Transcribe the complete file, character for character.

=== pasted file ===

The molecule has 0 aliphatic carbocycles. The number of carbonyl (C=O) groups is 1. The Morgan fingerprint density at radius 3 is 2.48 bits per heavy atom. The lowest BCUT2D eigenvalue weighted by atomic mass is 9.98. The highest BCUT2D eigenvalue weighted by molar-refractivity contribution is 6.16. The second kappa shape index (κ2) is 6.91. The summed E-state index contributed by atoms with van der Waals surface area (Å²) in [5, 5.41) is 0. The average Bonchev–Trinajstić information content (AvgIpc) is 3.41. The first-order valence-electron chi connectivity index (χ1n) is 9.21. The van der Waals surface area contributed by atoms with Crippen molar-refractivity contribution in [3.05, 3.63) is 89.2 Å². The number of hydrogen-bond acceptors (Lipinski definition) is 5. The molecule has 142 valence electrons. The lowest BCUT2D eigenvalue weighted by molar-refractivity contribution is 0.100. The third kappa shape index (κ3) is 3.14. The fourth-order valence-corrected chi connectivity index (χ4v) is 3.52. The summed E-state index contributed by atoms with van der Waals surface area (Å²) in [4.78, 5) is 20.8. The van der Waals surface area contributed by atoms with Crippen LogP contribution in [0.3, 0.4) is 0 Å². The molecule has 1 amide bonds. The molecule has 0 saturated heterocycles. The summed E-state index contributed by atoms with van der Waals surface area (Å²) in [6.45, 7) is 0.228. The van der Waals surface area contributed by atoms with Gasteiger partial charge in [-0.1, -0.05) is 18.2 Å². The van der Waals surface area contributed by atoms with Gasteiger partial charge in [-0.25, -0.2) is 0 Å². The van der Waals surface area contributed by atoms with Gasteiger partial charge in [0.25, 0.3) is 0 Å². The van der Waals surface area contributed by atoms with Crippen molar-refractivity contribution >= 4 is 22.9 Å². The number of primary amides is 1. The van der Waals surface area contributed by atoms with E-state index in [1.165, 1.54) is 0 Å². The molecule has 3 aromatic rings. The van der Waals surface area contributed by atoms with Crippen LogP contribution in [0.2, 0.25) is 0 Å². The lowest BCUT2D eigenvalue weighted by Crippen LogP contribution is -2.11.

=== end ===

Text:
The molecule has 0 aliphatic carbocycles. The number of carbonyl (C=O) groups is 1. The Morgan fingerprint density at radius 3 is 2.48 bits per heavy atom. The lowest BCUT2D eigenvalue weighted by atomic mass is 9.98. The highest BCUT2D eigenvalue weighted by molar-refractivity contribution is 6.16. The second kappa shape index (κ2) is 6.91. The summed E-state index contributed by atoms with van der Waals surface area (Å²) in [5, 5.41) is 0. The average Bonchev–Trinajstić information content (AvgIpc) is 3.41. The first-order valence-electron chi connectivity index (χ1n) is 9.21. The van der Waals surface area contributed by atoms with Crippen molar-refractivity contribution in [3.05, 3.63) is 89.2 Å². The number of hydrogen-bond acceptors (Lipinski definition) is 5. The molecule has 142 valence electrons. The lowest BCUT2D eigenvalue weighted by molar-refractivity contribution is 0.100. The third kappa shape index (κ3) is 3.14. The fourth-order valence-corrected chi connectivity index (χ4v) is 3.52. The summed E-state index contributed by atoms with van der Waals surface area (Å²) in [4.78, 5) is 20.8. The van der Waals surface area contributed by atoms with Crippen LogP contribution in [0.3, 0.4) is 0 Å². The molecule has 1 amide bonds. The molecule has 0 saturated heterocycles. The summed E-state index contributed by atoms with van der Waals surface area (Å²) in [6.45, 7) is 0.228. The van der Waals surface area contributed by atoms with Gasteiger partial charge in [-0.1, -0.05) is 18.2 Å². The van der Waals surface area contributed by atoms with Gasteiger partial charge in [-0.25, -0.2) is 0 Å². The van der Waals surface area contributed by atoms with Gasteiger partial charge in [0.25, 0.3) is 0 Å². The van der Waals surface area contributed by atoms with Crippen molar-refractivity contribution >= 4 is 22.9 Å². The number of primary amides is 1. The van der Waals surface area contributed by atoms with E-state index in [1.165, 1.54) is 0 Å². The molecule has 3 aromatic rings. The van der Waals surface area contributed by atoms with Crippen LogP contribution in [0.2, 0.25) is 0 Å². The lowest BCUT2D eigenvalue weighted by Crippen LogP contribution is -2.11.